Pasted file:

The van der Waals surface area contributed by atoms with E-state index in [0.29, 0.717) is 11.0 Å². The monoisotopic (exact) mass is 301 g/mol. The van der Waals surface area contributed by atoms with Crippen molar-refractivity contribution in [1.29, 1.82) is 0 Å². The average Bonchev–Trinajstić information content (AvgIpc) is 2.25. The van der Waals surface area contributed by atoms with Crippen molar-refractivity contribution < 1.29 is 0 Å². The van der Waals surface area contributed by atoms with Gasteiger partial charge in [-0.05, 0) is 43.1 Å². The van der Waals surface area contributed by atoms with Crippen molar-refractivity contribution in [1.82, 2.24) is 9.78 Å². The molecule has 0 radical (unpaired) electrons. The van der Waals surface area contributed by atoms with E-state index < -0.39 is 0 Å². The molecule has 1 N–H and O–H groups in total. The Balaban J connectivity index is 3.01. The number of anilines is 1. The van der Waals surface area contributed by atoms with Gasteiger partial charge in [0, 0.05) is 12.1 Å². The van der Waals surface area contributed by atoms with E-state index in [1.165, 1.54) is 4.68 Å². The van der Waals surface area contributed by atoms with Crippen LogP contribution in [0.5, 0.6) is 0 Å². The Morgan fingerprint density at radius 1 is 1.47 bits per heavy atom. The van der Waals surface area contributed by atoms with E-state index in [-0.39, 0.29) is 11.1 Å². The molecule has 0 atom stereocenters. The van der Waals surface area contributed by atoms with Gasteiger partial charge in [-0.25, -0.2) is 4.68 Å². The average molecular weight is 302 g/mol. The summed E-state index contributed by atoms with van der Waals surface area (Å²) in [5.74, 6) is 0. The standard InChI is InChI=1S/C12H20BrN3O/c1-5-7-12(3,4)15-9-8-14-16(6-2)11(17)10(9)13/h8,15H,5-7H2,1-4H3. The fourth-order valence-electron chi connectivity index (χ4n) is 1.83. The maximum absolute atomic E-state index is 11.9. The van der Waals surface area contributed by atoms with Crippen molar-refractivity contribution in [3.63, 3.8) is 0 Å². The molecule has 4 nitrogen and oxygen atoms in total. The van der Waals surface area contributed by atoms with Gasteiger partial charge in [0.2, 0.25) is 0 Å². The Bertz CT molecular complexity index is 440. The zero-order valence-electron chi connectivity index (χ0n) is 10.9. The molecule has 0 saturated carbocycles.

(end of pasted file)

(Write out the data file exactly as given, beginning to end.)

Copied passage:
The van der Waals surface area contributed by atoms with E-state index in [0.29, 0.717) is 11.0 Å². The monoisotopic (exact) mass is 301 g/mol. The van der Waals surface area contributed by atoms with Crippen molar-refractivity contribution in [1.29, 1.82) is 0 Å². The average Bonchev–Trinajstić information content (AvgIpc) is 2.25. The van der Waals surface area contributed by atoms with Crippen molar-refractivity contribution < 1.29 is 0 Å². The van der Waals surface area contributed by atoms with Gasteiger partial charge in [-0.05, 0) is 43.1 Å². The van der Waals surface area contributed by atoms with Crippen molar-refractivity contribution in [1.82, 2.24) is 9.78 Å². The molecule has 0 radical (unpaired) electrons. The van der Waals surface area contributed by atoms with E-state index < -0.39 is 0 Å². The molecule has 1 N–H and O–H groups in total. The Balaban J connectivity index is 3.01. The number of anilines is 1. The van der Waals surface area contributed by atoms with Gasteiger partial charge in [0, 0.05) is 12.1 Å². The van der Waals surface area contributed by atoms with E-state index in [1.165, 1.54) is 4.68 Å². The van der Waals surface area contributed by atoms with Crippen LogP contribution in [0.5, 0.6) is 0 Å². The Morgan fingerprint density at radius 1 is 1.47 bits per heavy atom. The van der Waals surface area contributed by atoms with E-state index in [-0.39, 0.29) is 11.1 Å². The molecule has 0 atom stereocenters. The van der Waals surface area contributed by atoms with Gasteiger partial charge in [-0.25, -0.2) is 4.68 Å². The average molecular weight is 302 g/mol. The summed E-state index contributed by atoms with van der Waals surface area (Å²) in [5.74, 6) is 0. The standard InChI is InChI=1S/C12H20BrN3O/c1-5-7-12(3,4)15-9-8-14-16(6-2)11(17)10(9)13/h8,15H,5-7H2,1-4H3. The fourth-order valence-electron chi connectivity index (χ4n) is 1.83. The maximum absolute atomic E-state index is 11.9. The van der Waals surface area contributed by atoms with Crippen molar-refractivity contribution in [3.63, 3.8) is 0 Å². The molecule has 4 nitrogen and oxygen atoms in total. The van der Waals surface area contributed by atoms with Gasteiger partial charge in [0.2, 0.25) is 0 Å². The Bertz CT molecular complexity index is 440. The zero-order valence-electron chi connectivity index (χ0n) is 10.9. The molecule has 0 saturated carbocycles.